Published Twice Monthly In Kohler, WI 53044

219 Church St., Kohler, WI 53044
Postal Customer
Volume 8, Number 23
JULY 15, 2013
The Kohler High School class of
2013 received nearly $1.17 million
in scholarships at Honors Night on
May 29. A substantial portion of
that amount comes from colleges
themselves – with private univer-
sities typically awarding more than
large state universities. Laura
Kohler presented $167,500 to
Kohler graduates on behalf of the
Kohler Foundation, and Nina
Kohler presented $34,000 on be-
half of the Kohler School Founda-
Not all students apply for schol-
arships, or may not have the time
to apply for all but a few. Some
choose to postpone college to work
or travel for a year, while others
plan to attend technical colleges or
junior colleges, where awards are
smaller. A few miss college schol-
arship deadlines while waiting on
final decisions. Students also have
the opportunity to apply for schol-
arships in their freshman or soph-
omore year in college. It’s easy to
miss scholarship deadlines during
the busy senior year, so upcoming
seniors may want to begin re-
searching scholarship opportuni-
ties now!
2013 Scholarship recipients
Kathryn Anderson: $100 Ameri-
can Red Cross Blood Services
High School Young Minds Change
Lives Scholarship; $1,000 Wiscon-
sin Covenant Scholars Grant;
$1,000 W. G. Wandschneider
Scholarship; $9000 Academic Ex-
cellence Award; Multimedia Art
Award; US Marine Corps Scholas-
tic Excellence Award
Max Becker: $60,000 The Col-
lege of Wooster; $2,000 Dramm
Corporation Scholarship
Cole Brock: $48,000 St. Norbert
College Presidential Scholarship
Samantha Dedek: $3,000 Rein-
bacher Scholarship; $200 Fred &
Freida Kirkpatrick Scholarship
Jessica Dyksterhouse: $250 TYA
Betty P. Sabol Memorial Scholar-
ship; $20,000 Purdue Presidential
Courtney Gmach: $500 Kohler
Education Support Personnel As-
Karianna Heins: $1,500 Kohler
Company Inspirational Award;
$1,000 Wisconsin Covenant
Scholars Grant
Connor Hogan: $10,000 Grover
Family Scholarship; American Le-
gion Silver Award; $52,000
Carthage Highest Honors Scholar-
ship; $4,000 Carthage CART En-
dowed Scholarship; US Army
Reserve National Scholar/Athlete
Menchies Frozen
Yogurt opens July
12 at Deer Trace
Kohler High School
2013 graduates receive
nearly $1.17 million in
Kohler Foundation scholarship recipients from left: Sydney Yang, Katelyn Van Treeck, Tyler Lewis, Katharine O’Neill, Greg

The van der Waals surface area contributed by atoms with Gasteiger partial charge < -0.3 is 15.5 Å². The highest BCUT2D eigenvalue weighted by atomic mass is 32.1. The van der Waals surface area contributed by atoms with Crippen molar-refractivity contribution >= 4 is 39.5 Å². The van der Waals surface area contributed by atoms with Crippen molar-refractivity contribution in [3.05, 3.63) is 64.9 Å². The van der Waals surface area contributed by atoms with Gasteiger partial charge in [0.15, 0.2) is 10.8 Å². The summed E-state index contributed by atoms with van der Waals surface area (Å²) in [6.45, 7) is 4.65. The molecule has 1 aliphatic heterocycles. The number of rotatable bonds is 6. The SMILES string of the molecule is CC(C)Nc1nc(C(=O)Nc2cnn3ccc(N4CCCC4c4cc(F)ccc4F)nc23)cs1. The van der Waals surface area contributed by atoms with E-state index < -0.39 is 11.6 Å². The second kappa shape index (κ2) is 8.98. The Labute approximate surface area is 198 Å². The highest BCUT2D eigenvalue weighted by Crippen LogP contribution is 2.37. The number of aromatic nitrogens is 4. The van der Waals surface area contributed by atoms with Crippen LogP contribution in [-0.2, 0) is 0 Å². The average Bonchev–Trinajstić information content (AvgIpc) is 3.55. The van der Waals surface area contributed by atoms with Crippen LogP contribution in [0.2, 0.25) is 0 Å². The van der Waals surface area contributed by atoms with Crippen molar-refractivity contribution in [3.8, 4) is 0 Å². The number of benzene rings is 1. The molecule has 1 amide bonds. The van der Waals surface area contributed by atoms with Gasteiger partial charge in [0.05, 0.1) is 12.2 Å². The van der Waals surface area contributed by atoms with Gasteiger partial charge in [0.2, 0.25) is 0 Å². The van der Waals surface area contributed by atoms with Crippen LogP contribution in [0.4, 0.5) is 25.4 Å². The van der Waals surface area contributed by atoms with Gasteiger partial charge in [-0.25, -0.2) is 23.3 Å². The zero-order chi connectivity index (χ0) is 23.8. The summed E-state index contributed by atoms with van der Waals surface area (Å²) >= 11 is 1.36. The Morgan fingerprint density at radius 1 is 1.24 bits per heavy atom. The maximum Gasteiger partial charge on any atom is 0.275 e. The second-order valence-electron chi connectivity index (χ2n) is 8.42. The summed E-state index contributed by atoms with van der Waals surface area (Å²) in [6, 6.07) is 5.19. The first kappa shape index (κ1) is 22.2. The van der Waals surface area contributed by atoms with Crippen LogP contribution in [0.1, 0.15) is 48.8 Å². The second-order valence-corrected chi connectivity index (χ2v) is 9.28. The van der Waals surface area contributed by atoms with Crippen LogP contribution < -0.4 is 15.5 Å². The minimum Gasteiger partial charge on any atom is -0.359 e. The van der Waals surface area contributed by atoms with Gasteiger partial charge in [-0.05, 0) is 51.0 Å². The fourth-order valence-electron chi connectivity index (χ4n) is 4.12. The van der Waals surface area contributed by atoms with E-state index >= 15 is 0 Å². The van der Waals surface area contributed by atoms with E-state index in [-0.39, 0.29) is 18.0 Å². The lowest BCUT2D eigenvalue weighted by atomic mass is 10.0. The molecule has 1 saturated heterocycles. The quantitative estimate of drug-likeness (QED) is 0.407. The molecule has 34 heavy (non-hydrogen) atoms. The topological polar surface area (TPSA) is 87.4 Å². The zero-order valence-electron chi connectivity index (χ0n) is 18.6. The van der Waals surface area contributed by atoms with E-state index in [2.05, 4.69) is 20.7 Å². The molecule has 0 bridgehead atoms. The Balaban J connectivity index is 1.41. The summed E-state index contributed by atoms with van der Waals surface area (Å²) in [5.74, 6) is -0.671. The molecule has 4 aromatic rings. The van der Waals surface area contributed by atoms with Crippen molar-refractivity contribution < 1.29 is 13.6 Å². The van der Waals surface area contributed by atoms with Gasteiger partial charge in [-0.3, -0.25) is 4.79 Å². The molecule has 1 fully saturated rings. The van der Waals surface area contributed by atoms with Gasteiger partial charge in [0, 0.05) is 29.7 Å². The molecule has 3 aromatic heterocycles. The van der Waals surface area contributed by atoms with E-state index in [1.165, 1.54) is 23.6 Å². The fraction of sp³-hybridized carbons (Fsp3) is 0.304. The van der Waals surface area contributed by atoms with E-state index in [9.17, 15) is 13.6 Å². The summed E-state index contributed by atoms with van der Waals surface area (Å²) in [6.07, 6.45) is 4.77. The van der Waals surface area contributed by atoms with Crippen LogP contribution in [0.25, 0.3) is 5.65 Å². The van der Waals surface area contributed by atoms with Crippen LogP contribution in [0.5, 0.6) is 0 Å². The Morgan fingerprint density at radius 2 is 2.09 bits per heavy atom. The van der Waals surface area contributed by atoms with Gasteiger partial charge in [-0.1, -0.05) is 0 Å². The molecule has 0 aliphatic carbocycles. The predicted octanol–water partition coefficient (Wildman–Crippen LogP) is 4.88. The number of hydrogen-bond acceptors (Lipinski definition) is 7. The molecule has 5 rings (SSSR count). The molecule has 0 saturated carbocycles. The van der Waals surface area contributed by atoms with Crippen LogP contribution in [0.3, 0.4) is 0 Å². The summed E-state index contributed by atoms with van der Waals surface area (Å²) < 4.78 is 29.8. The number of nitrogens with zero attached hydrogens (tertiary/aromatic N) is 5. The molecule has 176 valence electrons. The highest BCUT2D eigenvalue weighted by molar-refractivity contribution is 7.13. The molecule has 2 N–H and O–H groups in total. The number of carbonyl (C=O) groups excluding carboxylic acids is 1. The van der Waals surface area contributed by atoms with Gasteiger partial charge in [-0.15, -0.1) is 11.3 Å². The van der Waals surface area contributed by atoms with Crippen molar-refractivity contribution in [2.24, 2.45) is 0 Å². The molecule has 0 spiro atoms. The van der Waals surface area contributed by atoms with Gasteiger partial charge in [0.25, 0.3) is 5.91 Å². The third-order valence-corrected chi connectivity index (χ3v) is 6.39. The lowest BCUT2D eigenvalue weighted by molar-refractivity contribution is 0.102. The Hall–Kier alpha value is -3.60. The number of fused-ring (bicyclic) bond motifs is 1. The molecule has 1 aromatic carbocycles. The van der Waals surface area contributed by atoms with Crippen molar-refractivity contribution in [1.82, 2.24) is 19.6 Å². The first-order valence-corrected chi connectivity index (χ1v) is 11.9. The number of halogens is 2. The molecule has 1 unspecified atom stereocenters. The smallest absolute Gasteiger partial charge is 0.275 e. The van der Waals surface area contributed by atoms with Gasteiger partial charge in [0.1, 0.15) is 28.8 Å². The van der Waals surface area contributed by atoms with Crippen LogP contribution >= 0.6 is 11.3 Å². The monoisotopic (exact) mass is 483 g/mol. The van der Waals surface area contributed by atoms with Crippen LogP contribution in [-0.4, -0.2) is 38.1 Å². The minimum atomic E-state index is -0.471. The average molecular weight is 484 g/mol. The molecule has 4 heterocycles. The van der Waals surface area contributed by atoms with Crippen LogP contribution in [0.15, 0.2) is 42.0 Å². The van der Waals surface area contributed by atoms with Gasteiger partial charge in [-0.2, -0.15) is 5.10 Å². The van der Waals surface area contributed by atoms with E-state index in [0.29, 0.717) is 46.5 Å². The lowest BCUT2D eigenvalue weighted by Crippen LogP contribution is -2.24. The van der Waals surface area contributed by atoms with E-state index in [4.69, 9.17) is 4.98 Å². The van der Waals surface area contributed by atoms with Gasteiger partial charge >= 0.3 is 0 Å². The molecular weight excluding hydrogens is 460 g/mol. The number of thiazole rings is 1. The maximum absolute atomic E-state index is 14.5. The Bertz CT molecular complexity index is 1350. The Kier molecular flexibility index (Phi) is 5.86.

Suralik, Tim Valicenti, Laura Kohler
Continued on page 3
The Sheboygan County Cham-
ber of Commerce held a ribbon
cutting for Menchies self-serve
frozen yogurt on Thursday, July 11
at Deer Trace Shopping Center in
Kohler. The store officially opens
on Friday, July 12.
The franchise, owned by Wis-
consin Froyo LLC, boasts more
than 250 stores in further develop-
ment throughout the U.S.A. and
other countries. The Kohler store is
the first of 10 opening in the state.
The Menchie’s Private Label
Collection is made exclusively
with the chain’s own custom blend
of flavors not found anywhere else.
They boast a product line that is
made from the highest quality in-
gredients from cows that have not
been treated with artificial growth
hormones (rBST). The California-
based chain also offers gluten-free,
vegan, and no high fructose corn
syrup options, and strives to use
natural flavors including real cake,
cookies, spices, fruits and nuts.
Their entire line of frozen yogurt is
certified Kosher and is awarded the
live and active culture seal by the
National Yogurt Association. Cus-
tomers choose from 14 frozen yo-
gurt flavors and 44 toppings, and
are charged by the ounce.
The Deer Trace location will
hold week-long grand opening
events beginning Saturday, July
Menchies owner/operator Richard Sachse II and Justin Webb cut the ribbon
surrounded by Menchies employees and members of the Sheboygan County
Chamber of Commerce.
JULY 15, 2013
The Kohler High School Girl’s Vol-
leyball team will be holding a brat
fry/bake sale fundraiser on Sunday,
July 28 from 11:00 am to 4:00 pm
at Woodlake Market.
Calling all girls: Kohler
basketball open gyms